Welcome to Part II of The Top 30(ish) Albums of 2012, where we check in on entries 24 through 17.
24. Verse – Bitter Clarity, Uncommon Grace
Reunion albums are typically tricky propositions, but hardcore act Verse’s first disc since 2008 (and fourth, all told) reveals that time apart can be as much an asset as an obstacle. Always one of the more political-minded bands of the contemporary hardcore scene, what sets Verse’s Bitter Clarity apart is the increased prominence of personal-tinged lyrics, which present themselves perhaps most lucidly and self-awarely on opener “The Selfish of the Earth,” which both acts a (very) thinly veiled explanation of Verse’s breakup and establishes that the band is deftly funneling the consequential cynicism into its music. Music that is just as incisive, dynamic, and mutedly melodious as anything it’s ever penned.
23. Frankie Rose – Interstellar
Rose is no stranger to the cresting wave of girl-dominated surf/post/dream pop, serving spells in both Vivian Girls and Dum Dum Girls, and, with this, taking part in her second eponymous project. Interstellar, then, is not technically distinctive—for instance, Rose’s voice uncannily resembles a less angular version of Dum Dum Girls frontwoman Dee Dee Penny’s—but rather an exercise in refinement. Clocking in at just a shade over 30 minutes, these ten tracks crystallize all that works within the genre, all the front-and-center-yet-slightly-reverbed vocals (“Pair of Wings”), the earworm melodies (“Know Me”), the moments of unexpected and entirely welcome atmosphere (Interstellar’s entire final third) into a whole that derives its component parts so well, it transcends being derivative.
22. Baroness – Yellow & Green
For quite some time, Baroness fit quite snugly beside fellow sludge/stoner metalheads like Mastodon and Burst, but with each release, the band has proven to possess a near-unmatched affinity for delicate melody work to buffet its more bludgeoning tendencies. That’s not to denigrate the likes of Mastodon and Burst (whose own, harsher sounds are still far from predictable), nor is it even necessarily to praise Baroness, as melody is not, by default, synonymous with good melody. Fortunately, on Yellow & Green, most times it is. While some may gripe about the increased “lightness” of sound, and, more justifiably, that the double-disc set naturally suffers a bit of bloat, Yellow & Green also provides enough surprises and variations, like the folksy leanings of “Green Theme,” the keyboards of “Back Where I Belong,” and the reassuring grit of “Take My Bones Away” (along with others aplenty) to overshadow its occasional misfire.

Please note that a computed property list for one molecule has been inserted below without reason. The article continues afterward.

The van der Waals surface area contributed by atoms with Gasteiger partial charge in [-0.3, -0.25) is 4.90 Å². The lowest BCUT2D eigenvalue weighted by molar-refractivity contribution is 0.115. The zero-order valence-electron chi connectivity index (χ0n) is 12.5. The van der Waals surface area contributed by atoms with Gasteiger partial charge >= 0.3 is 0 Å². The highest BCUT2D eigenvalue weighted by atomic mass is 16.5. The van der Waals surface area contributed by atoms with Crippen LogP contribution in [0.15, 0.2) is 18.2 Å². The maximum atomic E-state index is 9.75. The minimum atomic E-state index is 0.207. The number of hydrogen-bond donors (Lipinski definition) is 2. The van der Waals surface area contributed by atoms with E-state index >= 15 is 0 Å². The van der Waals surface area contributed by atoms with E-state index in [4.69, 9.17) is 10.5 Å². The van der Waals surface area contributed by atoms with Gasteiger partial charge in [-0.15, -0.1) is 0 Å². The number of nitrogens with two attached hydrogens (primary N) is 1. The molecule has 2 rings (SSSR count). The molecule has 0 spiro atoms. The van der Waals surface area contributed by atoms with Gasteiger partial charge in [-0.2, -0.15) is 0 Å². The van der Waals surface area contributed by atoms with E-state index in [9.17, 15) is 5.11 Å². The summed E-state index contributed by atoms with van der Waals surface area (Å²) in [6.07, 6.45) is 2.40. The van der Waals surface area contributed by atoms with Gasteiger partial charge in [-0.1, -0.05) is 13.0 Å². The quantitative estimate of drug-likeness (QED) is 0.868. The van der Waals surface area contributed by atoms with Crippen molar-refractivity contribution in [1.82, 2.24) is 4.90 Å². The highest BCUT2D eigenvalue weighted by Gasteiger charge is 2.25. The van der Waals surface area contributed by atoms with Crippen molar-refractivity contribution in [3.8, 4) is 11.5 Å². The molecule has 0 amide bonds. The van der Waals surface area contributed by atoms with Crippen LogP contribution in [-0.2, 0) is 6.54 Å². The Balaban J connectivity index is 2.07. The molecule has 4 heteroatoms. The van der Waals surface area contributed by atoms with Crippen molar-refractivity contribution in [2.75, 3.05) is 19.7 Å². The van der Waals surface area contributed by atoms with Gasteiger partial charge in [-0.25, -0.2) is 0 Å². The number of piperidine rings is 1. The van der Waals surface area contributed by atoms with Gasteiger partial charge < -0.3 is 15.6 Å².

21. Lo’ There Do I See My Brother – With Eyes Open, We Fall on Our Swords
There are several songs on With Eyes Open, We Fall on Our Swords—including, notably, opener “Birth”—that will have listeners looking at their player and being surprised that they’re still on the same track. Whether that’s a good or bad thing may vary from listener to listener, but what it is, quite irrefutably, is classic post-rock, where songs are split into movements and crash and ebb and flow and weave and simmer and flare up and then do all those things a few more times. Available for both streaming and download from the band’s Bandcamp site, With Eyes Open, We Fall on Our Swords is quintessential, unabashed post-rock. Witness song-long melodies like “Caught in the Shallows,” which counters simplicity with grandiosity, or “You Were the Source,” which sounds like the sort of thing movies are written around. The whole undertaking approaches 80 minutes, and every second of it—even, perhaps especially the slower ones—is utterly arresting.
20. Exitmusic – Passage